David was born in Moravia, which is now part of the Czech Republic. His parents immigrated to Georgia to become missionaries. They sent David to school in Holland, but harsh conditions there caused him to flee to the United States to join his parents.

The family moved to Pennsylvania, where David began preparing for his calling as a missionary to the Indians. He studied their language and learned the traditions of the tribe. Often considered a genius, many called Zeisberger the Apostle of the Indians.

Schoenbrunn Guide

A guide welcomed visitors as he strolled through the reconstructed village.

Near a big spring, deep in the woods, a settlement was established called ‘Beautiful Spring’ by the  Delaware Indians, but translated into ‘Schoenbrunn’ by the Germans. This provided a safe place for the Delaware Indians who had converted to the Moravian faith. Religious services were an important part of each day.

Schoenbrunn Indians

These young men both had Indian blood – one Iroquois and the other Delaware. The glass beads they wore served as early travelers’ checks.

From 1772-1777, this village housed approximately 300 people. The only white people there were Zeisberger, his assistant missionary and the missionary’s wife. The remainder of the village consisted of Christian Delaware Indians.

The village had a short five-year existence due to pressure from both Delaware Indians, and frontiersmen wanting to settle in Ohio. Originally the village contained about forty buildings, but over time these buildings were destroyed, the land was farmed, and all traces removed of the settlement.

The people of Tuscarawas County wished to commemorate this development. Maps, letters and the original diaries of Zeisberger led them to the general area where the town existed.  After extensive research and archaeological excavations, the sites of the school and church were discovered and rebuilding of Schoenbrunn began in 1927.

Schoenbrunn Museum Tools

Museum exhibits display tools used during the early days of Schoenbrunn.

At the entrance stands a museum filled with historic exhibits and an excellent video explaining the history of Zeisberger and the founding of Schoenbrunn Village. Here you will find tools the Delaware Indians used, the original school bell, and books written by Zeisberger. These included a translation of the Four Gospels into Delaware Indian language.

Schoenbrunn Herb Garden

An herb garden provided their medicine. Most had confidence in the medicine man’s healing.

Today, Schoenbrunn contains seventeen reconstructed buildings, including the church and the school on their original sites. The location of the cemetery has also been discovered, while  the stones were created in the 1920s. The Moravians had used identical wooden crosses on all graves because they felt all were equal in death.

Schoenbrunn Candle Makers

Two Moravian women had the heavy task of making candles by dipping them fifty or sixty times.

The candlemakers in the Davis cabin actually still make all the candles used throughout the village. They were made of pure beeswax in those early days, to signify the purity of Christ. The Davis cabin served as home to a Native American, his wife and four children. The walls in many of the cabins were whitewashed in order to reflect the candle light.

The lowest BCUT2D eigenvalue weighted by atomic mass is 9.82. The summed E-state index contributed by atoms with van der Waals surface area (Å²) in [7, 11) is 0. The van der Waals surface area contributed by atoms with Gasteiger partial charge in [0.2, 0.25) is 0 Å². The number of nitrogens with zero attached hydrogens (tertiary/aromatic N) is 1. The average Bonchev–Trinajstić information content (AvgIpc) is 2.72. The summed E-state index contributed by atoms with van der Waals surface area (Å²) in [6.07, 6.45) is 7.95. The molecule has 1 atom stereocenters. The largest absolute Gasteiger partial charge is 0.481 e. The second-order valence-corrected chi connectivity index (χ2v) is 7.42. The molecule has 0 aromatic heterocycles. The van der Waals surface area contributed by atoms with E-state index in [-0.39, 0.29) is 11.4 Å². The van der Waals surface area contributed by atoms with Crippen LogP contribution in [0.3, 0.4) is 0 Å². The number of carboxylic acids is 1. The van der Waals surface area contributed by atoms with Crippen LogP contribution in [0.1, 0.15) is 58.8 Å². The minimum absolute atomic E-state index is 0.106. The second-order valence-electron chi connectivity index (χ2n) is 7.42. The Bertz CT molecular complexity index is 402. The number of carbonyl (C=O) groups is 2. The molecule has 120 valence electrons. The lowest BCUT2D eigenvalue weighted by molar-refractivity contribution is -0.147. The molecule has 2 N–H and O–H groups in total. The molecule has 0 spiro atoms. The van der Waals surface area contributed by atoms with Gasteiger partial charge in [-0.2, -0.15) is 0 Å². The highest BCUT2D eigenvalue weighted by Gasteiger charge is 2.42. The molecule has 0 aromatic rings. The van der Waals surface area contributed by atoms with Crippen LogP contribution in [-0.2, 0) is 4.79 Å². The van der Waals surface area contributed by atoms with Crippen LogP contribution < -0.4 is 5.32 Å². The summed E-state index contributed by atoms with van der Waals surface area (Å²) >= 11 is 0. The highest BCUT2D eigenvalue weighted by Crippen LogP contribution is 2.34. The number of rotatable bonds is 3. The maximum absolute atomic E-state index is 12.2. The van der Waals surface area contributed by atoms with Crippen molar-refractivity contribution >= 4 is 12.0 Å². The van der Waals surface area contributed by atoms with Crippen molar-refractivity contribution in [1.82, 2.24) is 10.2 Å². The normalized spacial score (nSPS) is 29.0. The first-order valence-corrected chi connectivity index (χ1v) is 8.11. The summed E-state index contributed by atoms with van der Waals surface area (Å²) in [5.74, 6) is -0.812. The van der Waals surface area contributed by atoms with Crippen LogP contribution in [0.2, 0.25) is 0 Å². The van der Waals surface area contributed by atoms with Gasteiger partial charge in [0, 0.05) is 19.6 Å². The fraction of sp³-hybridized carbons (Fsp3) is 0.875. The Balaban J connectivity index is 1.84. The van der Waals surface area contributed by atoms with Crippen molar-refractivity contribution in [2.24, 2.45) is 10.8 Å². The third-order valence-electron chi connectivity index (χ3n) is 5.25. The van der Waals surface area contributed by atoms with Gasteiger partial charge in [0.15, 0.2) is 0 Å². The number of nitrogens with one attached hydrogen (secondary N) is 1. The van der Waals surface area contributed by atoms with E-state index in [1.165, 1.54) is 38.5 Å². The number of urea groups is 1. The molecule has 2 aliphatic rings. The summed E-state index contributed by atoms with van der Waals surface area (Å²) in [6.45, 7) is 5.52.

Schoenbrunn School with volunteers

Costumed volunteers meandered in front of the school where both boys and girls were educated.

Their schoolhouse sat in the center of the village where both boys and girls received instruction in their native Delaware language. Two doors entered the building – one for the girls to use, and one for the boys. In 1775, there were approximately one hundred children being educated.

Schoenbrunn Wordworking

Children enjoyed watching a wood-maker finish a leg for a bench. He also served as the interpreter for the village.

Anton cabin served as home to the village interpreter, making it easier for the whites and various Indian tribes to communicate with each other. This Delaware Indian also was talented in woodworking, making benches and repairing spinning wheels and wooden door hinges. Building a cabin took twenty-three days.

Everything in their community from school and church to their burial in God’s Acre was divided into what they called “choirs”. The young men and boys were placed together, the young women and girls, and then older men and older women. They did not congregate as families or get buried as such.

Schoenbrunn cooking fire

The missionary’s wife cooked meals here for her husband and David Zeisberger, a bachelor.

Authentically dressed volunteers, who all have a passion for history, help you understand what life was like in the 18th century. They serve as storytellers to explain the daily life of the early residents as well as the importance of missions in American history.

Schoenbrunn Butter Churn

Churning butter took much time and patience.

Visit this historic Schoenbrunn Village Monday through Sunday from Memorial Day to the end of August. During September and October, they are only open on Saturday and Sunday. It’s a great place for a family excursion, where you can have an enjoyable outdoor adventure while learning about the history of early America.

Schoenbrunn Village is located in Tuscarawas County at 1984 E. High Street, New Philadelphia, Ohio.  From I-77, take Exit 81 East on US 250.  Next take Ohio Exit 259 to E High Street. The village will be on the left.